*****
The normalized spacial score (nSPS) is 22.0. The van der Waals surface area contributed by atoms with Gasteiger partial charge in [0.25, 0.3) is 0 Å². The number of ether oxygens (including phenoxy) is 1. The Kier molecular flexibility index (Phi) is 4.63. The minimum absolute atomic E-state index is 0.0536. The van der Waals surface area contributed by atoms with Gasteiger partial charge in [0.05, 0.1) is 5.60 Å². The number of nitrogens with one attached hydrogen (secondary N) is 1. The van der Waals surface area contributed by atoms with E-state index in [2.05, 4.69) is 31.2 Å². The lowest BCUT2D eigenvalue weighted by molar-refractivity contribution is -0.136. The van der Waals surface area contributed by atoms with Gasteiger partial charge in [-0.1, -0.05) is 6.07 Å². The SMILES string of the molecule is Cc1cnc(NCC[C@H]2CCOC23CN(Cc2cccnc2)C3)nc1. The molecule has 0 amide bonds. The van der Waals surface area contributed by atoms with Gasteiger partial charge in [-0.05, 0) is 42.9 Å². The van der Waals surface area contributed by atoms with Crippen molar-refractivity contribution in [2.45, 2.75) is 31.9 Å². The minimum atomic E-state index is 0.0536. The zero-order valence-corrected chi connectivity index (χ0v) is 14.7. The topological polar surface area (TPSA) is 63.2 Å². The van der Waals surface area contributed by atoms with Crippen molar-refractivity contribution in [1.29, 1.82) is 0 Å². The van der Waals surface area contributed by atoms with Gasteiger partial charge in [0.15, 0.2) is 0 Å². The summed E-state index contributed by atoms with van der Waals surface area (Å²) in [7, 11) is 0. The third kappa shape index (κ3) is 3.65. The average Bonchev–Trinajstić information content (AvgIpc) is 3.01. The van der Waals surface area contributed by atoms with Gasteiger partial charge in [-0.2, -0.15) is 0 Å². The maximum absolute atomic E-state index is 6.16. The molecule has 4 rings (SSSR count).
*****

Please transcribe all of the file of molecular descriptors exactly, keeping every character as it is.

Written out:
The normalized spacial score (nSPS) is 22.0. The van der Waals surface area contributed by atoms with Gasteiger partial charge in [0.25, 0.3) is 0 Å². The number of ether oxygens (including phenoxy) is 1. The Kier molecular flexibility index (Phi) is 4.63. The minimum absolute atomic E-state index is 0.0536. The van der Waals surface area contributed by atoms with Gasteiger partial charge in [0.05, 0.1) is 5.60 Å². The number of nitrogens with one attached hydrogen (secondary N) is 1. The van der Waals surface area contributed by atoms with E-state index in [2.05, 4.69) is 31.2 Å². The lowest BCUT2D eigenvalue weighted by molar-refractivity contribution is -0.136. The van der Waals surface area contributed by atoms with Gasteiger partial charge in [-0.1, -0.05) is 6.07 Å². The SMILES string of the molecule is Cc1cnc(NCC[C@H]2CCOC23CN(Cc2cccnc2)C3)nc1. The molecule has 0 amide bonds. The van der Waals surface area contributed by atoms with Gasteiger partial charge in [-0.05, 0) is 42.9 Å². The van der Waals surface area contributed by atoms with Crippen molar-refractivity contribution in [2.45, 2.75) is 31.9 Å². The minimum atomic E-state index is 0.0536. The zero-order valence-corrected chi connectivity index (χ0v) is 14.7. The topological polar surface area (TPSA) is 63.2 Å². The van der Waals surface area contributed by atoms with Crippen molar-refractivity contribution in [1.29, 1.82) is 0 Å². The van der Waals surface area contributed by atoms with Gasteiger partial charge in [0.15, 0.2) is 0 Å². The summed E-state index contributed by atoms with van der Waals surface area (Å²) in [7, 11) is 0. The third kappa shape index (κ3) is 3.65. The average Bonchev–Trinajstić information content (AvgIpc) is 3.01. The van der Waals surface area contributed by atoms with Gasteiger partial charge in [-0.2, -0.15) is 0 Å². The maximum absolute atomic E-state index is 6.16. The molecule has 4 rings (SSSR count).